Syracuse University Chancellor, Nancy Cantor: Interview

A few months ago I got the chance to sit down with Nancy Cantor, the chancellor of Syracuse University. 


Chancellor Cantor is a pioneer in implementing student interaction with the City of Syracuse, enriching the experiences of Syracuse's students as well as the community. Because of Chancellor Cantor's work, Syracuse was classified as a university committed to Community Engagement by the Carnegie Foundation for the Advancement of Teaching. Chancellor Cantor herself won the 2008 Carnegie Corporation Academic Leadership Award. 

She has been an activist for affirmative action, sustainability, liberal education, the creative campus, the status of women in the academy and racial justice and diversity. Chancellor Cantor is recognized for her extensive writings in the area of of social psychology.

Ms. Cantor sat down with the fbomb to talk about being a woman in academia, gender roles in the classroom, community interaction and more. 


What are the challenges of being a successful woman in education?

Well, I think the thing that’s always the framework of the challenge has to do literally with numbers. I mean the fact that in most contexts you’re going to be marked by your gender even unintentionally by other people, on the basis of the fact that you’re going to be rather the only woman in the room or one of very few in the room, or historically the first one, or something like that. So it’s a kind of subtle context for, I think, hyper scrutiny of one’s behavior. I think that that becomes the real issue. Not so much that people intentionally want to—for the most part in higher education you’re not going to find people who intentionally want to discriminate or who don’t believe it’s good to have a diverse, inclusive environment, but you are going to be marked by your gender. And the fact that people sort of view gender as solved, you know, I think becomes a real problem then, because there’re many instances where you realize that there’s a subtle way in which you’re being evaluated against a prototype of a woman, that people don’t realize is happening and it would be easier if people realized that.


This job is probably one of the best-case scenarios for women as far as acceptance. Even so do you find that faculty and even student’s reaction to you is different?

Absolutely, I definitely do. I think it’s very hard for students, for example, not to have a “mommy” view of the chancellor and in some respect hold me, or a woman in these positions, to a different standard—not necessarily higher or lower just different than male colleagues. Where they would assume a male colleague would be very busy and very important and would take as a great sign if that person was tremendously forthcoming if they did anything accessible, for women they expect a woman to be forthcoming and accessible and always there and always responsive, so if you’re even slightly busy or strong or passionate about something it’s seen that way.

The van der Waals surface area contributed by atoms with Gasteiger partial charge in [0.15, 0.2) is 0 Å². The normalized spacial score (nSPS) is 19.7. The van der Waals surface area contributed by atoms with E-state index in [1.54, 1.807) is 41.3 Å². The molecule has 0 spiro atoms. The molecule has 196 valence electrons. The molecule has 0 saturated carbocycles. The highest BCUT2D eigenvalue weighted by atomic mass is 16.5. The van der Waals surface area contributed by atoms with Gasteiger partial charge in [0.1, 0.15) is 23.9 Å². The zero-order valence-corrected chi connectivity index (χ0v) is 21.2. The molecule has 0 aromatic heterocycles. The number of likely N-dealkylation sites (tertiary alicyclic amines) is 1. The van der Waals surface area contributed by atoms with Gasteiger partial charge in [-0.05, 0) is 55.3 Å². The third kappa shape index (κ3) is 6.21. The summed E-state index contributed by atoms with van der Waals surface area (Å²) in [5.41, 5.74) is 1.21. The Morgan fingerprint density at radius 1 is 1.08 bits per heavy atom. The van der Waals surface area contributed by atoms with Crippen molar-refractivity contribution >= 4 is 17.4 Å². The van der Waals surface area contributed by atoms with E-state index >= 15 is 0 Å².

Nancy Cantor talked to the fbomb about being a woman in academia, young girls and women in academics, 

So is there something you actively do in your job to let people know that you are equal to a man in your role, or do you let it work itself out?

I’m a bundle of contradictions on that one. It depends on the context and there are times—most of the time I would say—where I ignore it and be myself. But I’m not the kind of person, I know many women say they just don’t want to think about gender at all and they don’t want that to be on the table, and I’m not like that. I will say something if, for example, I might say to a colleague who witnessed something, you know, they’d never say that if I was a man. I’m very aware of gender as a construct and a frame and I’m sort of prone to see it that way, even though I don’t always say it.


Do you think that Syracuse as a university, and the education itself approaches and addresses gender equality?

I do. Actually it’s one of the things I love about this place. It’s interesting to think historically, because here we are in central New York, right near Seneca Falls, right near the real heartland of the woman’s suffragist movement in this country—and we’re right in the lands of the Honoshoni nations Irioqui and Confederacy where the clanmothers were the centerpiece of democracy of this region—so it goes way, way back to think about the role of women. And even if that does seem like a stretch, I think it does have an effect—its almost like it’s in the drinking water. And then on campus we have a very strong women and gender studies program and that has a very strong impact on the way people think about gender. We have a lot of programs on inner-group dialogue that really look at gender, race and ethnicity and sexuality, but really look at gender as a structural variable that people have to be aware of in daily life. So I think there are a lot of directions that it does seep into the education.